It was a natural progression for me, from studying Fine Art and learning about painting and sculpture, to then move into the more practical use of art in graphic design and jewelry design. The same skill set is used. As far as the crafting elements I am basically self-taught, but would love to learn more and improve on these. I always have lots of ideas, and you find that one idea flows on from another, so even if you are not satisfied with a product, there is always the next time!
What was your original goal when you opened up an Etsy shop? What impacted your decision to start selling online? Do you consider online selling as a side-job, full-time job, or extra income to pay for your hobby?
I just really fell into online selling – it was a happy accident, lol. But there wasn’t that much time to spare, so I found that as time went on it expanded gradually and sales increased. It’s now more or less a full-time job, although I still treat it more as a hobby sometimes! But it’s important to enjoy what you do. It’s important for me to have some kind of creative outlet, and I absolutely love running my own business, although it can get busy at times. There are just so many different things you have to do, but overall it’s a very positive experience.
Did you have any fears or reservations before opening up your Etsy shop? Were you worried about profitability or product competitiveness? What are some concerns and questions you had before you got started? How did you overcome them?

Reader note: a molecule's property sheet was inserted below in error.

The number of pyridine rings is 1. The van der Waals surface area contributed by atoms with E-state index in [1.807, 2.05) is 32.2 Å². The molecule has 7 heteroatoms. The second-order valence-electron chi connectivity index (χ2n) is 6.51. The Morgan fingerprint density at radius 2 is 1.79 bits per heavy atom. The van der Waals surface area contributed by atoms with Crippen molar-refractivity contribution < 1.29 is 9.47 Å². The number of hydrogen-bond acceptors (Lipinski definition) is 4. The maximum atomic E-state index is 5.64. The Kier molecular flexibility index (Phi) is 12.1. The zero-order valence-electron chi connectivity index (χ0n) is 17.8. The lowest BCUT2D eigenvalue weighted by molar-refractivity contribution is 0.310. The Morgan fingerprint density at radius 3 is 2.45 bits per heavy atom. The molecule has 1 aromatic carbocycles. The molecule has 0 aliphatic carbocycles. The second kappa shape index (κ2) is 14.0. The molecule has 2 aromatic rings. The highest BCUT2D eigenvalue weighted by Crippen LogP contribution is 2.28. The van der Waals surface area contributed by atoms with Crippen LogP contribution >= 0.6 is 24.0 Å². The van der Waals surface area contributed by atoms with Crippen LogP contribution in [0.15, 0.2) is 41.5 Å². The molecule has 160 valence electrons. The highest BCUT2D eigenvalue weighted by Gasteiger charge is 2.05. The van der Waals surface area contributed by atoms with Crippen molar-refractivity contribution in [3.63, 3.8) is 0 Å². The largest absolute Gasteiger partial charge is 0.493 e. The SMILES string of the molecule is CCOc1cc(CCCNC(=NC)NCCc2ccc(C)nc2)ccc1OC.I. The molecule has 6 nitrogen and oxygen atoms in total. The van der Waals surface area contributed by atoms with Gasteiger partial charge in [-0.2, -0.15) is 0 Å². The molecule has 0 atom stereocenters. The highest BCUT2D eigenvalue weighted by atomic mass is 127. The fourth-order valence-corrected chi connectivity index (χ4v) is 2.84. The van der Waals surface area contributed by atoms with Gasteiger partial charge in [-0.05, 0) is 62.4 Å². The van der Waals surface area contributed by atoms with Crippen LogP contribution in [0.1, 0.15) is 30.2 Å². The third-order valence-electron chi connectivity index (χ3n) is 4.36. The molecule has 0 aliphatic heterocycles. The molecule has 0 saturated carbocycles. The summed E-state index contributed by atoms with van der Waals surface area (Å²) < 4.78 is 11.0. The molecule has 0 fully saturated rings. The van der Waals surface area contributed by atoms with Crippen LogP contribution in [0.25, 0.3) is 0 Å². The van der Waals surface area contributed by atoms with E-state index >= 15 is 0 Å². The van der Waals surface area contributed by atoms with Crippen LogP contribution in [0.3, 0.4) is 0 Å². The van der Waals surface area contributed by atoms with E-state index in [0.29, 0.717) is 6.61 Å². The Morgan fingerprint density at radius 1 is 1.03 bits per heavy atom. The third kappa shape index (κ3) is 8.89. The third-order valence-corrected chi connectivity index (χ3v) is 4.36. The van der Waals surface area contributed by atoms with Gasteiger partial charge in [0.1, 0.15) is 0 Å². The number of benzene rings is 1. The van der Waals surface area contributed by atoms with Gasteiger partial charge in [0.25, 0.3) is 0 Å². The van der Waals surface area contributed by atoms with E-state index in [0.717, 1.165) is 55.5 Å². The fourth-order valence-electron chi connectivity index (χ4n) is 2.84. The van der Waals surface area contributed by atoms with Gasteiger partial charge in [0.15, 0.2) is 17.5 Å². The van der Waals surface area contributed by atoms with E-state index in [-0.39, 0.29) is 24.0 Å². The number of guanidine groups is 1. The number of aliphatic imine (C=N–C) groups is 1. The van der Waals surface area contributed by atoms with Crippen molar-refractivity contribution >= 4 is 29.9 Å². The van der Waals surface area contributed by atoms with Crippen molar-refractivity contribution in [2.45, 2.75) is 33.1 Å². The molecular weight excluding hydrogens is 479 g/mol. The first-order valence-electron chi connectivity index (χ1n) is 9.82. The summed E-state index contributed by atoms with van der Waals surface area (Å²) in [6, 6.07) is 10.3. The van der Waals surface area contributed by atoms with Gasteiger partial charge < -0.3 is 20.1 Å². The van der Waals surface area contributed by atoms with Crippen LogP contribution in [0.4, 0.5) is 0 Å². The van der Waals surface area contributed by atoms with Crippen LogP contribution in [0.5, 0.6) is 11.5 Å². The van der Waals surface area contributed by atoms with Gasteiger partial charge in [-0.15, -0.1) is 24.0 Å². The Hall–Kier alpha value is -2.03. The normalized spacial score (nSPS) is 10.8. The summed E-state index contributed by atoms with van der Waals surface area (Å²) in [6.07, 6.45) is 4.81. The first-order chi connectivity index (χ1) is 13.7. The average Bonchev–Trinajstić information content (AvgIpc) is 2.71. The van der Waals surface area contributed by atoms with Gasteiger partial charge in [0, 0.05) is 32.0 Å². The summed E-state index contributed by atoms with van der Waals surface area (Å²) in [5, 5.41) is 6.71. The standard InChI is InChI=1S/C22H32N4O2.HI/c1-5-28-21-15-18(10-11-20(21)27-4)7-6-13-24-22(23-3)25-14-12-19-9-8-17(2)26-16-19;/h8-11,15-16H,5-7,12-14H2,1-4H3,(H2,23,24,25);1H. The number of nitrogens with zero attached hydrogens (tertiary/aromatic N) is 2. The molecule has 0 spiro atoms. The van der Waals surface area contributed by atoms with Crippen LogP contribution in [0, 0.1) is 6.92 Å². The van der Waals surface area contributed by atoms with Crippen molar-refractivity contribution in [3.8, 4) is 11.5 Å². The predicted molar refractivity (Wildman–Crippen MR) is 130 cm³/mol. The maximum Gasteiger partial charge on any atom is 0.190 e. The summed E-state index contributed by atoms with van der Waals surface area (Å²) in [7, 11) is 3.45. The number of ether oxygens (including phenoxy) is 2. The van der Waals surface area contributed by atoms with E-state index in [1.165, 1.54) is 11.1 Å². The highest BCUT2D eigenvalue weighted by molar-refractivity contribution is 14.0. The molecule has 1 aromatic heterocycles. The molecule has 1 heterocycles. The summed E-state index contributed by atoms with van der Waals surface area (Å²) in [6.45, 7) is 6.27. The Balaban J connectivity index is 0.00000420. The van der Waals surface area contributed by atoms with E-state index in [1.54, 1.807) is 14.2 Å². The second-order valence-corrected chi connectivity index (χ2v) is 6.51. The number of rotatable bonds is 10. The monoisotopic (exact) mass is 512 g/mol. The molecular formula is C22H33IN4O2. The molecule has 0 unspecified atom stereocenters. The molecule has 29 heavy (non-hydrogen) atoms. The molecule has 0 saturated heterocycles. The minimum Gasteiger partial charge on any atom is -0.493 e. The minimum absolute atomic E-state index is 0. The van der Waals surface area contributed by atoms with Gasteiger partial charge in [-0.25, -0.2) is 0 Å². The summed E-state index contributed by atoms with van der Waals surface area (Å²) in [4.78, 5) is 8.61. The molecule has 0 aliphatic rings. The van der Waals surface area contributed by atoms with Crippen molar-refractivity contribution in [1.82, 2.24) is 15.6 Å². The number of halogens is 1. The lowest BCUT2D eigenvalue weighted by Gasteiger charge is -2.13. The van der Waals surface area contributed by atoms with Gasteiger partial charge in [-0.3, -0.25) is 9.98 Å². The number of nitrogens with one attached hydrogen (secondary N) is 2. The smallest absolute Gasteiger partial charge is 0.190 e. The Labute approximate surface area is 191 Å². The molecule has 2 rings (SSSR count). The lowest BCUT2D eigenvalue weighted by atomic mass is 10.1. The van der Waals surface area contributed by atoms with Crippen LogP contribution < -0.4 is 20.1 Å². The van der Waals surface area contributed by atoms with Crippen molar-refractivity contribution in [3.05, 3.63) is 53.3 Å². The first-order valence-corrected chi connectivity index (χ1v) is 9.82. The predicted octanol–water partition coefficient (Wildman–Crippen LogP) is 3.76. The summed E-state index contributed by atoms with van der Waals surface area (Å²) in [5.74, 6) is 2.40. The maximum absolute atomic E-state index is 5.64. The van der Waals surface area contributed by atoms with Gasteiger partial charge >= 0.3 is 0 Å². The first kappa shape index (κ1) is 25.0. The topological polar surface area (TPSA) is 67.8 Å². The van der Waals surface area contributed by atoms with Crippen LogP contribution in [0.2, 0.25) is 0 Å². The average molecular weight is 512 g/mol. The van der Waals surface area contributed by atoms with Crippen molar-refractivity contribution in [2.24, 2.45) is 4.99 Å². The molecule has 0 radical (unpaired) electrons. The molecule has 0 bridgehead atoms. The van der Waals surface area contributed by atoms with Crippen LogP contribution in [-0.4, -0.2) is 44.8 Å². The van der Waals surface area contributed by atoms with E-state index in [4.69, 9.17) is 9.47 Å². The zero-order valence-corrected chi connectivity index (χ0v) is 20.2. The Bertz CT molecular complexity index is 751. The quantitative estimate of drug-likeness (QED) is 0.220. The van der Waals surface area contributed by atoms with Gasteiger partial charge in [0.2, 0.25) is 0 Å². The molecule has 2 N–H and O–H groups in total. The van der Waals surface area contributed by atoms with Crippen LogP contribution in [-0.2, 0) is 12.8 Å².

I had heard or had read somewhere, that Etsy was very competitive, in that there were so many different crafters and sellers, and that it was difficult to be seen, especially when you first started. I was selling on eBay at the time but wanted to try Etsy so put on a few items. I was really surprised when I had some sales, so put more items on and it developed from there.
How long did it take for you to get your first sale? Did you ever think you would make a lot of sales in the first year? What was the goal you were hoping for? How many sales an average you get per week?
I put about five items on and got a sale within a week or two. After that sales gradually grew. I started off with several selling platforms – the main one being eBay, and was hoping for more sales on Etsy. Currently, my main platform is Etsy, and on average I get about five to ten sales a day.
Do you have a job outside Etsy? If not, are you able to commit full-time to online selling? How does your typical day look like? How do you manage time?